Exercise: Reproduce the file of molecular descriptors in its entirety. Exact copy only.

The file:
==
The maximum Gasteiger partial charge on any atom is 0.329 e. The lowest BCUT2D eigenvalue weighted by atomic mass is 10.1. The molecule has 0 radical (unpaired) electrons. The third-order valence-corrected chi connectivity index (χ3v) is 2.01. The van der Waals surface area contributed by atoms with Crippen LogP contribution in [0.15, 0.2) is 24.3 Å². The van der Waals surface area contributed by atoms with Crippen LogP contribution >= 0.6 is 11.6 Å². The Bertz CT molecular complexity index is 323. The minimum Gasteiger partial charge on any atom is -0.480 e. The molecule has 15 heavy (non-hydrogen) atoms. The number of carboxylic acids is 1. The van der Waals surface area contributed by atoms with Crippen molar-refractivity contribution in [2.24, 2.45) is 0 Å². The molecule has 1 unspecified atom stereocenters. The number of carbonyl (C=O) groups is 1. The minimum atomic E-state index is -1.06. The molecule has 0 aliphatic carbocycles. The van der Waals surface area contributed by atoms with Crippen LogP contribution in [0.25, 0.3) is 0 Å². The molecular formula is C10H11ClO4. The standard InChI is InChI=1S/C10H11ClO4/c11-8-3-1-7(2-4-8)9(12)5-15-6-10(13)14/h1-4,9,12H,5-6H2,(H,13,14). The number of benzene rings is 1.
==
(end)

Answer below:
The maximum Gasteiger partial charge on any atom is 0.329 e. The lowest BCUT2D eigenvalue weighted by atomic mass is 10.1. The molecule has 0 radical (unpaired) electrons. The third-order valence-corrected chi connectivity index (χ3v) is 2.01. The van der Waals surface area contributed by atoms with Crippen LogP contribution in [0.15, 0.2) is 24.3 Å². The van der Waals surface area contributed by atoms with Crippen LogP contribution >= 0.6 is 11.6 Å². The Bertz CT molecular complexity index is 323. The minimum Gasteiger partial charge on any atom is -0.480 e. The molecule has 15 heavy (non-hydrogen) atoms. The number of carboxylic acids is 1. The van der Waals surface area contributed by atoms with Crippen molar-refractivity contribution in [2.24, 2.45) is 0 Å². The molecule has 1 unspecified atom stereocenters. The number of carbonyl (C=O) groups is 1. The minimum atomic E-state index is -1.06. The molecule has 0 aliphatic carbocycles. The van der Waals surface area contributed by atoms with Crippen LogP contribution in [0.25, 0.3) is 0 Å². The molecular formula is C10H11ClO4. The standard InChI is InChI=1S/C10H11ClO4/c11-8-3-1-7(2-4-8)9(12)5-15-6-10(13)14/h1-4,9,12H,5-6H2,(H,13,14). The number of benzene rings is 1.